In December 2014 amid protests by opposition members and civil society, a hurriedly drafted Security Laws (Amendment) Act was swiftly pushed through Parliament and signed into law by President Uhuru Kenyatta. On 2 January 2015, Kenya’s High Court suspended the implementation of 8 clauses of the controversial law on grounds of perceived incompatibility with constitutional safeguards. The Security Act amends 22 other laws and places a number of restrictions on the freedoms of expression and assembly. It empowers the Cabinet Secretary, a senior government official to designate areas and times for public gatherings and processions, and criminalises the publication of offensive material that can potentially cause fear and alarm to the public or disturb public peace. In Kenya’s volatile political climate, these provisions could open the door for arbitrary infringements on democratic rights.
The Security Act also imperils freedom of expression by prohibiting individuals and media organisations from broadcasting information that can undermine investigations or security operations to curb terrorism without the approval of the National Police Service. It further criminalises persons who publish photographs of victims of terrorist attacks without authorisation from the police. The Act also criminalises anyone who publishes information that can be interpreted to directly or indirectly encourage others to commit terrorist acts. Additionally, the Security Act vastly expands the powers of security agencies to monitor communication, arrest and detain accused persons for up to 90 days without charging them and empowers prosecutors to withhold evidence considered sensitive from accused persons.
The Security Act follows attempts to amend legislation dealing with freedom of association namely through miscellaneous amendment bills in 2013 and 2014. Initially proposed amendments to the Public Benefit Organisations (PBO) Act on 30 October 2013 among other restrictive provisions sought to deny civil society organisations, access to resources by mandating that they should not be receiving more than 15% of their funding from sources outside the country.
These proposed amendments were sent to Parliament twice in 2014 and withdrawn on both occasions, on the grounds that members of Parliament could not deliberate on them before going to recess and subsequently because the leader of the Majority in Parliament had not received requisite reports from various agencies by the time the proposed amendments came to Parliament. A task force comprising stakeholders from all major sectors has now been created to ensure inclusive participation in discussing future amendments following the submission of a third round of amendments. However, civil society leaders remain anxious about the future of the sector in Kenya.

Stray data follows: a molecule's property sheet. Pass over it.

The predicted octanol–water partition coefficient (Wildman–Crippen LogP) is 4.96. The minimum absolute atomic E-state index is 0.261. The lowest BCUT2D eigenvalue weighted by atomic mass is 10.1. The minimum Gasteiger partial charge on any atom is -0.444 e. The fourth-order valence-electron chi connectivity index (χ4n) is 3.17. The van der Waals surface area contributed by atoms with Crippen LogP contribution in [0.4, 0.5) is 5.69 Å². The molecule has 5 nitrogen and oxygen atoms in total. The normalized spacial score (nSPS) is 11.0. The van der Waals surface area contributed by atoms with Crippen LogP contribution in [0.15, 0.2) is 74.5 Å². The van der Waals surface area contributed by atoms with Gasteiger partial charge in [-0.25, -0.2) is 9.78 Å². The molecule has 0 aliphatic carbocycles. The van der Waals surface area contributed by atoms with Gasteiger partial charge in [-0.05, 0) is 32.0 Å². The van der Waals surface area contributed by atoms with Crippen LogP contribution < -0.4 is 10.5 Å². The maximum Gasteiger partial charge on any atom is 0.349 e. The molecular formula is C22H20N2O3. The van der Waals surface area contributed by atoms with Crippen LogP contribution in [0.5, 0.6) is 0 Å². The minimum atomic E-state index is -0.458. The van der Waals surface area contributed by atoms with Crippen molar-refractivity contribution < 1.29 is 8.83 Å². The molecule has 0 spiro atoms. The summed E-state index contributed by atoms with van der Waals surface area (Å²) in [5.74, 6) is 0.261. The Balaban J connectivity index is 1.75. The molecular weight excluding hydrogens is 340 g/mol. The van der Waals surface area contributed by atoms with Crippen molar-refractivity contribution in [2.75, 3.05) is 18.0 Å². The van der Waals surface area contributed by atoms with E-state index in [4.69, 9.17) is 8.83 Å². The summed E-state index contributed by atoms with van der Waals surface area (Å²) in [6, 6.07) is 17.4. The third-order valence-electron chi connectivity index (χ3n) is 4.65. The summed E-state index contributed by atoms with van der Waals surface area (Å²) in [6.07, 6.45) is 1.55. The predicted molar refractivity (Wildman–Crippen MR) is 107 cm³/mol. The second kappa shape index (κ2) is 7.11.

On 16 December 2014, the NGO Coordination Board arbitrarily cancelled the registration of 510 NGOs stating that they had failed to submit tax returns. In addition, 15 NGOs working mostly in northern Kenya and the coastal areas were accused of being conduits for financing terrorists. The closure of the NGOs was part of the government’s immediate response to three separate terrorist attacks which led to the deaths of at least 64 civilians in Mandera County and Nairobi between November and early December 2014. Some of the organisations which were deregistered focused on grassroots and community development, the rights of women, children and the disabled, education and environmental rights while others were charitable and faith-based organisations. By 2 January 2015, 179 deregistered NGOs had been reinstated following condemnation from national and international civil society organisations. The NGO Coordination Board confirmed that the organisations had submitted audited accounts and made payments for outstanding penalties for noncompliance with the law. However, this action has created a climate of fear and uncertainty amongst civil society in the country.
Similarly, Hassan Guyo, a human rights activist and founder of the organisation, Strategies for Northern Development (SND) was shot dead by security forces in Moyale in the north eastern region of Kenya on 7 August 2013 as he carried out investigations at the scene of demonstrations that had been violently repressed by security forces.
Additionally, individuals perceived to be witnesses in Kenya’s 2007-2008 post-election violence investigated by the International Criminal Court (ICC) and human rights defenders advocating for justice before the ICC have been particularly targeted over the last few years. On 20 September 2013, the UN Special Rapporteur on the Rights to Freedom of Assembly and Association, Maina Kiai was threatened by a group calling itself the Nyaribo Support Group. The group threatened to burn down the house of the Special Rapporteur amid false reports that he was to testify in the trial of President Kenyatta at The Hague.